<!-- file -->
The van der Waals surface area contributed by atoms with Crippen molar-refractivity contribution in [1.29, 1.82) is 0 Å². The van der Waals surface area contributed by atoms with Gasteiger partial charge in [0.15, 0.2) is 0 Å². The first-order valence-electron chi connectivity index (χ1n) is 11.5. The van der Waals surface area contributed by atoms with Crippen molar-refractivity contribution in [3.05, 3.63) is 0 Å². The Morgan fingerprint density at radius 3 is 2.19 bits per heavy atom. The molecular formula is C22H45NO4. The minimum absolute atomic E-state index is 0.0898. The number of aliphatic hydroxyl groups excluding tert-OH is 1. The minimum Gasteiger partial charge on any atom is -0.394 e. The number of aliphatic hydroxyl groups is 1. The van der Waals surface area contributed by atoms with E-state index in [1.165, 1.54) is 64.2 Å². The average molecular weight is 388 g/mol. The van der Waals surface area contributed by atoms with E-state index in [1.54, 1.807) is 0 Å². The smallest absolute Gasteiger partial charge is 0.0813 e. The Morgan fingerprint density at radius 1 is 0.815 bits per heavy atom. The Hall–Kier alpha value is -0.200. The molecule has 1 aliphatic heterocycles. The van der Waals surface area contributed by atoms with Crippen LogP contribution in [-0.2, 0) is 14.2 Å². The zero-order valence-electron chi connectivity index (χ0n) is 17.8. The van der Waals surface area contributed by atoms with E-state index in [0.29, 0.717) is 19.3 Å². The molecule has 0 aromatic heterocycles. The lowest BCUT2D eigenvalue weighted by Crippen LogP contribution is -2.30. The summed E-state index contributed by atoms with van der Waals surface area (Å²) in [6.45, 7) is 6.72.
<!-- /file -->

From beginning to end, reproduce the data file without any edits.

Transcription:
The van der Waals surface area contributed by atoms with Crippen molar-refractivity contribution in [1.29, 1.82) is 0 Å². The van der Waals surface area contributed by atoms with Gasteiger partial charge in [0.15, 0.2) is 0 Å². The first-order valence-electron chi connectivity index (χ1n) is 11.5. The van der Waals surface area contributed by atoms with Crippen molar-refractivity contribution in [3.05, 3.63) is 0 Å². The Morgan fingerprint density at radius 3 is 2.19 bits per heavy atom. The molecular formula is C22H45NO4. The minimum absolute atomic E-state index is 0.0898. The number of aliphatic hydroxyl groups excluding tert-OH is 1. The minimum Gasteiger partial charge on any atom is -0.394 e. The number of aliphatic hydroxyl groups is 1. The van der Waals surface area contributed by atoms with E-state index in [1.165, 1.54) is 64.2 Å². The average molecular weight is 388 g/mol. The van der Waals surface area contributed by atoms with E-state index in [1.54, 1.807) is 0 Å². The smallest absolute Gasteiger partial charge is 0.0813 e. The Morgan fingerprint density at radius 1 is 0.815 bits per heavy atom. The Hall–Kier alpha value is -0.200. The molecule has 1 aliphatic heterocycles. The van der Waals surface area contributed by atoms with Crippen LogP contribution in [-0.2, 0) is 14.2 Å². The zero-order valence-electron chi connectivity index (χ0n) is 17.8. The van der Waals surface area contributed by atoms with E-state index in [0.29, 0.717) is 19.3 Å². The molecule has 0 aromatic heterocycles. The lowest BCUT2D eigenvalue weighted by Crippen LogP contribution is -2.30. The summed E-state index contributed by atoms with van der Waals surface area (Å²) in [6.45, 7) is 6.72.